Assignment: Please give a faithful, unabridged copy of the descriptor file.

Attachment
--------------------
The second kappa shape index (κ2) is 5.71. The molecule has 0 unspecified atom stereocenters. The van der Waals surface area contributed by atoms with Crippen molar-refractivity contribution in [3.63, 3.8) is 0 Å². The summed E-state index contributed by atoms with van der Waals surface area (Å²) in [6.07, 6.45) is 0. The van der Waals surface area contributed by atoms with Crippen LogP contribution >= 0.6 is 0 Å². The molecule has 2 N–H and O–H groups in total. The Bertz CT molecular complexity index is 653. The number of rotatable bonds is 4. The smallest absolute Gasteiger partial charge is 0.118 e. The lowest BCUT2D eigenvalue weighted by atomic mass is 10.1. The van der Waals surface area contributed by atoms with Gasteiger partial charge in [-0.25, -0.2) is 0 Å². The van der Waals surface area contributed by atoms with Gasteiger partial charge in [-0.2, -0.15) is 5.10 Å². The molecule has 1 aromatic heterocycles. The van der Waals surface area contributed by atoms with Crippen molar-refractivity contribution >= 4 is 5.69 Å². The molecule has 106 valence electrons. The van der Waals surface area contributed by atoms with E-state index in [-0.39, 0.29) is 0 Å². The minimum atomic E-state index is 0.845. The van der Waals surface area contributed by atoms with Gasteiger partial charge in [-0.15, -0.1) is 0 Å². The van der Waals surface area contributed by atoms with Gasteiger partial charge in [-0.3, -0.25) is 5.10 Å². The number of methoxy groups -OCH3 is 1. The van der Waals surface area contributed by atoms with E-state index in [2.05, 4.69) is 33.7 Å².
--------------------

The second kappa shape index (κ2) is 5.71. The molecule has 0 unspecified atom stereocenters. The van der Waals surface area contributed by atoms with Crippen molar-refractivity contribution in [3.63, 3.8) is 0 Å². The summed E-state index contributed by atoms with van der Waals surface area (Å²) in [6.07, 6.45) is 0. The van der Waals surface area contributed by atoms with Crippen LogP contribution >= 0.6 is 0 Å². The molecule has 2 N–H and O–H groups in total. The Bertz CT molecular complexity index is 653. The number of rotatable bonds is 4. The smallest absolute Gasteiger partial charge is 0.118 e. The lowest BCUT2D eigenvalue weighted by atomic mass is 10.1. The van der Waals surface area contributed by atoms with Gasteiger partial charge in [-0.25, -0.2) is 0 Å². The van der Waals surface area contributed by atoms with Gasteiger partial charge in [-0.2, -0.15) is 5.10 Å². The molecule has 1 aromatic heterocycles. The van der Waals surface area contributed by atoms with Crippen molar-refractivity contribution >= 4 is 5.69 Å². The molecule has 106 valence electrons. The van der Waals surface area contributed by atoms with E-state index in [-0.39, 0.29) is 0 Å². The minimum atomic E-state index is 0.845. The van der Waals surface area contributed by atoms with Gasteiger partial charge in [-0.15, -0.1) is 0 Å². The van der Waals surface area contributed by atoms with Gasteiger partial charge in [-0.3, -0.25) is 5.10 Å². The number of methoxy groups -OCH3 is 1. The van der Waals surface area contributed by atoms with E-state index in [2.05, 4.69) is 33.7 Å².